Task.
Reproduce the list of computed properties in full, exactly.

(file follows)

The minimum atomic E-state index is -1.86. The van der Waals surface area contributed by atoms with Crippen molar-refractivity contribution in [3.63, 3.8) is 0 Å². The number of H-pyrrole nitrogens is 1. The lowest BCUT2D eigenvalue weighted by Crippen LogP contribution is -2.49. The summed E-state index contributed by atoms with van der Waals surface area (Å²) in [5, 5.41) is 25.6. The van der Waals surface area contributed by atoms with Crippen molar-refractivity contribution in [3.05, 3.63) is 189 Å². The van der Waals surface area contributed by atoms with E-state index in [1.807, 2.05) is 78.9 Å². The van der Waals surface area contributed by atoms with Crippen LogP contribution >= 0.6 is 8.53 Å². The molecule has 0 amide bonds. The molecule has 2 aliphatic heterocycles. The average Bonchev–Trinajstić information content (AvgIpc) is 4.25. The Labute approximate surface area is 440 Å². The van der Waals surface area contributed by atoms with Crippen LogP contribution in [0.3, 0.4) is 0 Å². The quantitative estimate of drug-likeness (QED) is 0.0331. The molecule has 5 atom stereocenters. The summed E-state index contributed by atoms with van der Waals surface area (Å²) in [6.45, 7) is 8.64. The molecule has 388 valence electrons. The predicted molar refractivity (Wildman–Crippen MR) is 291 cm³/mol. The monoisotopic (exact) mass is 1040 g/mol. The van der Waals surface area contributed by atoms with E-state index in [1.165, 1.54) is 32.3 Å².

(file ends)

The minimum atomic E-state index is -1.86. The van der Waals surface area contributed by atoms with Crippen molar-refractivity contribution in [3.63, 3.8) is 0 Å². The number of H-pyrrole nitrogens is 1. The lowest BCUT2D eigenvalue weighted by Crippen LogP contribution is -2.49. The summed E-state index contributed by atoms with van der Waals surface area (Å²) in [5, 5.41) is 25.6. The van der Waals surface area contributed by atoms with Crippen molar-refractivity contribution in [3.05, 3.63) is 189 Å². The van der Waals surface area contributed by atoms with E-state index in [1.807, 2.05) is 78.9 Å². The van der Waals surface area contributed by atoms with Crippen LogP contribution >= 0.6 is 8.53 Å². The molecule has 0 amide bonds. The molecule has 2 aliphatic heterocycles. The average Bonchev–Trinajstić information content (AvgIpc) is 4.25. The Labute approximate surface area is 440 Å². The van der Waals surface area contributed by atoms with Crippen LogP contribution in [0.3, 0.4) is 0 Å². The quantitative estimate of drug-likeness (QED) is 0.0331. The molecule has 5 atom stereocenters. The summed E-state index contributed by atoms with van der Waals surface area (Å²) in [6.45, 7) is 8.64. The molecule has 388 valence electrons. The predicted molar refractivity (Wildman–Crippen MR) is 291 cm³/mol. The monoisotopic (exact) mass is 1040 g/mol. The van der Waals surface area contributed by atoms with E-state index in [1.165, 1.54) is 32.3 Å².